Tuesday, November 13, 2012

Movies: Skyfall

I feel like I’m too young to review a James Bond movie. So if I were to say Daniel Craig is a damn good Bond, I’d probably be stepping on a lot of toes. So let’s just keep it between Pierce Brosnan and Daniel Craig, the Generation Y Bonds.

In my eyes Pierce Brosnan, will always be the Bond. I grew up with his face plaster to the name, whenever somebody says Bond, I think Brosnan, but that being said, they’re both great Bonds but in their own way. So I won’t draw comparisons between the two, rather I’ll just review Skyfall as if it’s part of a brand new trilogy of movies unique unto its own.

Unlike Casino Royale and Quantum of Solace, Skyfall doesn’t follow the story line of the former, instead it is its own new story. In a sense it was a mini reboot of the Bond series within this era in that it introduced all the pivotal types of characters to the movies before the Daniel Craig era, that being the gadgets, Q, the classic cars and so on.

After a failed mission with the apparent death of James Bond and the retrieval of a hard drive containing a list of national agents that are working undercover within various terrorist cells around the world, MI6 falls under the attack of a cyber-terrorist organization with no clues as to who is heading this terrorist organization.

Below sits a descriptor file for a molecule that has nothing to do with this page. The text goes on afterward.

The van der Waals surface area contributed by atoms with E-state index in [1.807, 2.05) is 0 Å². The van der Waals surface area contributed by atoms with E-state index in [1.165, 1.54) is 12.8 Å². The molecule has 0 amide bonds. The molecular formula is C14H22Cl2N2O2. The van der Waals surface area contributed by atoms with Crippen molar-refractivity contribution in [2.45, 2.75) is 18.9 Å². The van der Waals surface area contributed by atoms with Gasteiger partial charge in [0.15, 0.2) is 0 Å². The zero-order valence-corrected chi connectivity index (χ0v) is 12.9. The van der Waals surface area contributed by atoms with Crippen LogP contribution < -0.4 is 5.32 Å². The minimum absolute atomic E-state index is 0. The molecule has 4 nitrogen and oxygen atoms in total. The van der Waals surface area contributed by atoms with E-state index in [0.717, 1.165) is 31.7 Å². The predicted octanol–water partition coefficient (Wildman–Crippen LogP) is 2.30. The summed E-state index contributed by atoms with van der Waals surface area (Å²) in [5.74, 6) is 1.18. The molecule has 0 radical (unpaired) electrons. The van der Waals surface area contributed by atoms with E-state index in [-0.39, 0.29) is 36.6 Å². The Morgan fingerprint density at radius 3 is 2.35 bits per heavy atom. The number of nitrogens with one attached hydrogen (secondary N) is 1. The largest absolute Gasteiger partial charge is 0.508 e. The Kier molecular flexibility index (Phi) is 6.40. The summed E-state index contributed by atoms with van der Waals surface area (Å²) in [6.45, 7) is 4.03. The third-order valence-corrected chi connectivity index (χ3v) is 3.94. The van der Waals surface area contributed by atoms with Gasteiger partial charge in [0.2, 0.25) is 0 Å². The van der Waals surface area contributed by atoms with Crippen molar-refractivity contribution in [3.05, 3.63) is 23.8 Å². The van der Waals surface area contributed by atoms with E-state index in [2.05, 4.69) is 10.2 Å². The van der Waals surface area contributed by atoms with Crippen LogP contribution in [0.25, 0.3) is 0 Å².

Bond, completely off the radar thanks to his apparent death, discovers this via news and returns back to duty. In a newly relocated MI6, Bond is put back in the field to find and eliminate the leader of the organization behind the attack.

Of the three movies, Skyfall felt like the Bond movie. The others I felt like they were trying to humanize Bond a lot. Which is ok, not that I have a problem against it, but it felt like it lacked a certain charm that most Bond movies had.

Easily, this was the best of the series. It captured all the necessary Bond moments, like the car chases, the action sequences, the lovely women. But to top it all off, the villain, was truly a villain. Instead of some sort of white collared, “just wanna get rich” villain.

Bardem played Raoul Silva, an ex-MI6 agent turned rouge, on a little revenge trip, looking for those he felt had betrayed him while in captivity. Ranging on genius, Silva’s tactics were always precise, making him consistently two steps ahead of MI6. This guy was a villain, like an, “I just want the world to burn” kind of villain, which is exactly what this series needed.



Should you go see it? Totally. If you've ever seen a Bond movie, and were kinda ho-hum about the last two, this will definitely make up for it. For it is, more or less, a homage to what Bond films should be.

Case and Point
Skyfall is: what GQ would be if they had a gun collection.

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